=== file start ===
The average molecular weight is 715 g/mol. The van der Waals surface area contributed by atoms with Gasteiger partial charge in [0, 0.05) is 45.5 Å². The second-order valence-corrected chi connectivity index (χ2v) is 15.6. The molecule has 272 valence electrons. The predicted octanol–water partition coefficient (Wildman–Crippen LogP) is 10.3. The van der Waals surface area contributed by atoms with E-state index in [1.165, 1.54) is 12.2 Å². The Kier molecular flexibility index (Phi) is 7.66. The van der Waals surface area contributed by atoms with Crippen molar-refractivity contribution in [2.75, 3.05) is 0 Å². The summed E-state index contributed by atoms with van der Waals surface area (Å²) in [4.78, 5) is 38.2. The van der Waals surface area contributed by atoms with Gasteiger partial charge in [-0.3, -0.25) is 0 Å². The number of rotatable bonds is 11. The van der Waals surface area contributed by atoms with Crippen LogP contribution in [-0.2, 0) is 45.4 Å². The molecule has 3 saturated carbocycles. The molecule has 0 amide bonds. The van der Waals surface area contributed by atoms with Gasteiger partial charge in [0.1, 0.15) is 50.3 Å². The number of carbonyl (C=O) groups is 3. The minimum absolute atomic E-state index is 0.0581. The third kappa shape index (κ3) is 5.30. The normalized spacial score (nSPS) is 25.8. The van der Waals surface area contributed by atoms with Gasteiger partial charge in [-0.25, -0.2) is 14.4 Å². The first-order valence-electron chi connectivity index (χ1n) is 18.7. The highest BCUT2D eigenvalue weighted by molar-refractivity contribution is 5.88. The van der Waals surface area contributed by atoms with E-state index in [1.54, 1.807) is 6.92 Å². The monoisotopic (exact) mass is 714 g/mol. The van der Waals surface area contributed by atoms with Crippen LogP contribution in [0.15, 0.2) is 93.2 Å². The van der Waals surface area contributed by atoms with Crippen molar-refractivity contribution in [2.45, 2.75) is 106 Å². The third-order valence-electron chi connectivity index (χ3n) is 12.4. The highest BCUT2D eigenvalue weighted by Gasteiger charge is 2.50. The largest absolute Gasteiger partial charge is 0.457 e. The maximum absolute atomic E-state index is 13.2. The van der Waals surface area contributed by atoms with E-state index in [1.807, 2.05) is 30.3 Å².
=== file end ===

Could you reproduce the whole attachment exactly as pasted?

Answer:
The average molecular weight is 715 g/mol. The van der Waals surface area contributed by atoms with Gasteiger partial charge in [0, 0.05) is 45.5 Å². The second-order valence-corrected chi connectivity index (χ2v) is 15.6. The molecule has 272 valence electrons. The predicted octanol–water partition coefficient (Wildman–Crippen LogP) is 10.3. The van der Waals surface area contributed by atoms with E-state index in [1.165, 1.54) is 12.2 Å². The Kier molecular flexibility index (Phi) is 7.66. The van der Waals surface area contributed by atoms with Crippen molar-refractivity contribution in [2.75, 3.05) is 0 Å². The summed E-state index contributed by atoms with van der Waals surface area (Å²) in [4.78, 5) is 38.2. The van der Waals surface area contributed by atoms with Gasteiger partial charge in [-0.3, -0.25) is 0 Å². The number of rotatable bonds is 11. The van der Waals surface area contributed by atoms with Crippen LogP contribution in [-0.2, 0) is 45.4 Å². The molecule has 3 saturated carbocycles. The molecule has 0 amide bonds. The van der Waals surface area contributed by atoms with Gasteiger partial charge in [0.1, 0.15) is 50.3 Å². The number of carbonyl (C=O) groups is 3. The minimum absolute atomic E-state index is 0.0581. The third kappa shape index (κ3) is 5.30. The normalized spacial score (nSPS) is 25.8. The van der Waals surface area contributed by atoms with Gasteiger partial charge in [-0.25, -0.2) is 14.4 Å². The first-order valence-electron chi connectivity index (χ1n) is 18.7. The highest BCUT2D eigenvalue weighted by molar-refractivity contribution is 5.88. The van der Waals surface area contributed by atoms with E-state index in [1.54, 1.807) is 6.92 Å². The monoisotopic (exact) mass is 714 g/mol. The van der Waals surface area contributed by atoms with Crippen LogP contribution in [0.15, 0.2) is 93.2 Å². The van der Waals surface area contributed by atoms with Crippen molar-refractivity contribution in [2.45, 2.75) is 106 Å². The third-order valence-electron chi connectivity index (χ3n) is 12.4. The highest BCUT2D eigenvalue weighted by Gasteiger charge is 2.50. The largest absolute Gasteiger partial charge is 0.457 e. The maximum absolute atomic E-state index is 13.2. The van der Waals surface area contributed by atoms with E-state index in [1.807, 2.05) is 30.3 Å².